Overall Goal: To identify genes and pathways or mechanisms associated with patient reported outcomes (PRO) in an important area of symptom science: chemotherapy induced peripheral neuropathy (CIPN). Background: CIPN is the most important unmitigated toxicity of cancer treatments. As survivorship ranks grow, CIPN incidence continues to rise. 400,000 new cases occur yearly adding annual healthcare costs of $2.3 billion. Studies by us and others have associated CIPN susceptibility with single nucleotide variants (SNV) in several genes suggesting that CIPN is a complex genetic trait. Preliminary Data: CIPN phenotyping by adverse PRO provided statistical power equivalent to increasing the patient number (compared with prior designs) 5.1-fold. In a whole exam sequencing (WES) study we found that CIPN was associated with common SNV and rare deleterious mutations in genes shared with hereditary neuropathies. Through an exam-wide analysis, we identified the myelination pathway as a molecular mechanism linked to CIPN through genetic variants. Hypothesis: Rare and common genetic variants contribute to the hereditary basis of CIPN PRO. Statistical power considerations guide the Approach. WES has a record of successful implementation in small cohorts such as the NHLBI acute lung injury WES (n=88) and the NHLBI chronic P. aeruginosa infection WES (n=91). Our inaugural WES study on CIPN was also small, n=119, yet provided results with study-wide significance by prioritizing biologically informed hypotheses and by testing per-gene/pathway. The proposal aims to increase power further by larger cohorts; it also extends our studies to another class of chemotherapy drugs causing CIPN.
Aim 1. Determine rare coding mutations and common SNV by WES in 180 patients with extreme CIPN PRO phenotypes in the oxaliplatin trial N08CB; test HN genes for an association with CIPN due to rare mutations or common SNV; identify molecular mechanisms/pathways genetically associated with oxaliplatin-CIPN.
This aim will apply the methods from our paclitaxel WES study (preliminary data) to a new drug class (platinum's).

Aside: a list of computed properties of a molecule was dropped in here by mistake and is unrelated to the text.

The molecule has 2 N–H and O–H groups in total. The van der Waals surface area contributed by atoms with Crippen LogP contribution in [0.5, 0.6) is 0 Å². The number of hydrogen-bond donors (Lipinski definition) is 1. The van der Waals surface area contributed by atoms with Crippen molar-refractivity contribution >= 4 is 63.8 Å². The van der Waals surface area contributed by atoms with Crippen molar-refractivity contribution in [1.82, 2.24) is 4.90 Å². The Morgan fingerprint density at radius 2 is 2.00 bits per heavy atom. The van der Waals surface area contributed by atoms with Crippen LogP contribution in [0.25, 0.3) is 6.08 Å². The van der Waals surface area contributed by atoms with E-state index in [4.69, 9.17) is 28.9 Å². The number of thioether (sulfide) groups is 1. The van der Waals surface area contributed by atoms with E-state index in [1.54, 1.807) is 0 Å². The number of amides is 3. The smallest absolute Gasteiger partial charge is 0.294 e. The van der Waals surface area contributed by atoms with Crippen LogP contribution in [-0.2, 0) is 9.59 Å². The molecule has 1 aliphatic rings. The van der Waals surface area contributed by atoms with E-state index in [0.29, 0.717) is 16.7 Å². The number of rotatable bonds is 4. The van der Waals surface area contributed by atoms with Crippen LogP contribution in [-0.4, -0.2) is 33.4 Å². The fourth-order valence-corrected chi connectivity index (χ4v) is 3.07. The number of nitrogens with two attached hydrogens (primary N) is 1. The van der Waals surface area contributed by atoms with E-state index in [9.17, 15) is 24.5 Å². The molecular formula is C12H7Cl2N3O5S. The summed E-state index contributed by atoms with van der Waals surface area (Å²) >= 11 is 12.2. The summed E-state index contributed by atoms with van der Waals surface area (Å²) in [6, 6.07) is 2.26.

Aim 2. Test if increased genomic variation in regulatory (non-coding) regions of CIPN candidate genes is associated with the PRO phenotype.
This aim will apply a new method, whole genome sequencing (WGS), to patients previously analyzed by us with WES.
Aim 3. Analyze candidate genes nominated because of a role for QOL unrelated to peripheral nervous system (PNS) biology: forebrain- and immune system mechanisms.
Aim 4. Validate key results from Aims 1 and 2 by sequencing a newly designed CIPN custom gene panel in two independent cohorts with serial CIPN phenotyping (n=400 paclitaxel, n=400 oxaliplatin). Responsiveness to FOA 13-264: The proposal responds to the FOA by using WES and WGS as emerging technologies to predict individual susceptibility of patients to CIPN symptoms, which will be quantified with innovative methods based on serial PRO. Diverse information consisting of rare and common germ line genetic variants with coding and regulatory functions will be integrated.

Public Health Relevance

Chemotherapy induced peripheral neuropathy (CIPN) is the most important unmitigated toxicity of cancer treatments. CIPN symptoms consist of chronic pain, loss of sensation, and autonomic dysfunction. More than 400,000 new cases occur yearly adding annual healthcare costs of $2.3 billion. Oxaliplatin and taxanes are the single most important cause of CIPN. The proposed study examines the genetic basis of oxaliplatin and paclitaxel -CIPN with dual long- term goals: First, to improve our ability to predict whether an individual patient is at risk and, second, to understand the molecular mechanisms under genetic control that underlie CIPN.

National Institute of Health (NIH)
National Institute of Nursing Research (NINR)
Research Project (R01)
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Special Emphasis Panel (ZRG1)
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Tully, Lois
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Mayo Clinic, Rochester
United States
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